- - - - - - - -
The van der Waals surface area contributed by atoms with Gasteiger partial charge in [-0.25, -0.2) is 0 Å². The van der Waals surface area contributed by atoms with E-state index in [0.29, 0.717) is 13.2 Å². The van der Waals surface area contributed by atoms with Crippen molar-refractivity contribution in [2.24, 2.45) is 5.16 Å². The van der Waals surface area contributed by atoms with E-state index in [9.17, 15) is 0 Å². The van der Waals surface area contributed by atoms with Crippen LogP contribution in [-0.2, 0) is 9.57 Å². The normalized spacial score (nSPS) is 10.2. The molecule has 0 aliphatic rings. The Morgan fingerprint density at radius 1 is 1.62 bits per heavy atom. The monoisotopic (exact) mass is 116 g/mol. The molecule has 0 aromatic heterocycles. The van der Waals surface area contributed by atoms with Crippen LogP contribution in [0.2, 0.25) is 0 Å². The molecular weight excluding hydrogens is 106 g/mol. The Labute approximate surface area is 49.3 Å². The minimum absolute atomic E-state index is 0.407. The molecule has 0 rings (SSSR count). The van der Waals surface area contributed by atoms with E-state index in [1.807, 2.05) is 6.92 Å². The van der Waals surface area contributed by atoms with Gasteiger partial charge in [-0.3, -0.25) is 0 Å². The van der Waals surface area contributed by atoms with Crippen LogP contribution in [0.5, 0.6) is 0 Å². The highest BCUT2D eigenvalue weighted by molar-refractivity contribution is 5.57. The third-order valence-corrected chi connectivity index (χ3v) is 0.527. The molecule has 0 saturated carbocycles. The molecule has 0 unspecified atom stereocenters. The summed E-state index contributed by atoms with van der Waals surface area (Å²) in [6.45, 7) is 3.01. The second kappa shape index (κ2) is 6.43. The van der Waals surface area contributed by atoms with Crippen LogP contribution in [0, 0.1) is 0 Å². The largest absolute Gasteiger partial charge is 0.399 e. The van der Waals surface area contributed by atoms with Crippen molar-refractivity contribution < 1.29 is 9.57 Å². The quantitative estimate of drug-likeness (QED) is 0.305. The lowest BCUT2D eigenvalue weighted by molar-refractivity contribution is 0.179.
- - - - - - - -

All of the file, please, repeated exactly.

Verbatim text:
The van der Waals surface area contributed by atoms with Gasteiger partial charge in [-0.25, -0.2) is 0 Å². The van der Waals surface area contributed by atoms with E-state index in [0.29, 0.717) is 13.2 Å². The van der Waals surface area contributed by atoms with Crippen molar-refractivity contribution in [2.24, 2.45) is 5.16 Å². The van der Waals surface area contributed by atoms with E-state index in [9.17, 15) is 0 Å². The van der Waals surface area contributed by atoms with Crippen LogP contribution in [-0.2, 0) is 9.57 Å². The normalized spacial score (nSPS) is 10.2. The molecule has 0 aliphatic rings. The Morgan fingerprint density at radius 1 is 1.62 bits per heavy atom. The monoisotopic (exact) mass is 116 g/mol. The molecule has 0 aromatic heterocycles. The van der Waals surface area contributed by atoms with Crippen LogP contribution in [0.2, 0.25) is 0 Å². The molecular weight excluding hydrogens is 106 g/mol. The Labute approximate surface area is 49.3 Å². The minimum absolute atomic E-state index is 0.407. The molecule has 0 rings (SSSR count). The van der Waals surface area contributed by atoms with E-state index in [1.807, 2.05) is 6.92 Å². The van der Waals surface area contributed by atoms with Gasteiger partial charge in [-0.3, -0.25) is 0 Å². The van der Waals surface area contributed by atoms with Crippen LogP contribution in [0.5, 0.6) is 0 Å². The highest BCUT2D eigenvalue weighted by molar-refractivity contribution is 5.57. The third-order valence-corrected chi connectivity index (χ3v) is 0.527. The molecule has 0 saturated carbocycles. The molecule has 0 unspecified atom stereocenters. The summed E-state index contributed by atoms with van der Waals surface area (Å²) in [6.45, 7) is 3.01. The second kappa shape index (κ2) is 6.43. The van der Waals surface area contributed by atoms with Crippen LogP contribution in [0, 0.1) is 0 Å². The largest absolute Gasteiger partial charge is 0.399 e. The van der Waals surface area contributed by atoms with Crippen molar-refractivity contribution < 1.29 is 9.57 Å². The quantitative estimate of drug-likeness (QED) is 0.305. The lowest BCUT2D eigenvalue weighted by molar-refractivity contribution is 0.179.